Drawing on research from a mixed-methods project on gaming we argue for a qualitative methodological approach called “interactive elicitation,” a form of data collection that combines elements of photo elicitation, interviewing and vignettes. After situating our broader research project exploring young people’s experiences of violent open-world video games, we outline the process of conducting interactive elicitation, arguing for a mixed-methods approach where participants are observed and interviewed both during and immediately after interacting with particular cultural artefacts, in this case the game GTA V. We reflect on the initial design of the research methodology, the problematic aspects of conducting the research – focusing on social desirability bias – before proffering adaptations to our approach in relation to complementary work in the field of Game Studies. Ultimately, we argue for immediacy in relation to research on cultural experiences and the importance of social desirability as an asset in framing interaction, both of which have implications for sociological and interdisciplinary research more widely.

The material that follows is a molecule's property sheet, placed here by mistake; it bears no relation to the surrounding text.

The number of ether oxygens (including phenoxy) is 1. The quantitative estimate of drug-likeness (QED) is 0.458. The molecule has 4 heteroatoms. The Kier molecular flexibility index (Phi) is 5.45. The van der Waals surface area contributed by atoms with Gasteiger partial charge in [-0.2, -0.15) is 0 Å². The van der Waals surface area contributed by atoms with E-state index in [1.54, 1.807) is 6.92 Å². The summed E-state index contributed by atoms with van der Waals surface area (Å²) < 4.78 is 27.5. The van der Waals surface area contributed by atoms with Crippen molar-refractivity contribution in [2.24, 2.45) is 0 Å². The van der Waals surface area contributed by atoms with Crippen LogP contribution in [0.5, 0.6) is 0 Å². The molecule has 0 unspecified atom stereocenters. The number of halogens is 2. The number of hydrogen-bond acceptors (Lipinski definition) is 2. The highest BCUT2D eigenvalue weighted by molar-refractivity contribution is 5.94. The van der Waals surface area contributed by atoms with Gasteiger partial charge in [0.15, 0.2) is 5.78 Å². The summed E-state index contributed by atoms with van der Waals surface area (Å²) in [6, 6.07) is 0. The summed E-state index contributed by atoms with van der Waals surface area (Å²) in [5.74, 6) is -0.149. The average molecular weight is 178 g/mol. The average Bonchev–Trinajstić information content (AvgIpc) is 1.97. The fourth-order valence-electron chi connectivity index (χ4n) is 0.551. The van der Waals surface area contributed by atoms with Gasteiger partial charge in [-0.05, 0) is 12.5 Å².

Interactive Elicitation, Social Desirability Bias, Interviewing, Video Games, GTA V
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Recommended APA Citation
Spokes, M., & Denham, J. (2019). Developing Interactive Elicitation: Social Desirability Bias and Capturing Play. The Qualitative Report, 24(4), 781-794. Retrieved from https://nsuworks.nova.edu/tqr/vol24/iss4/10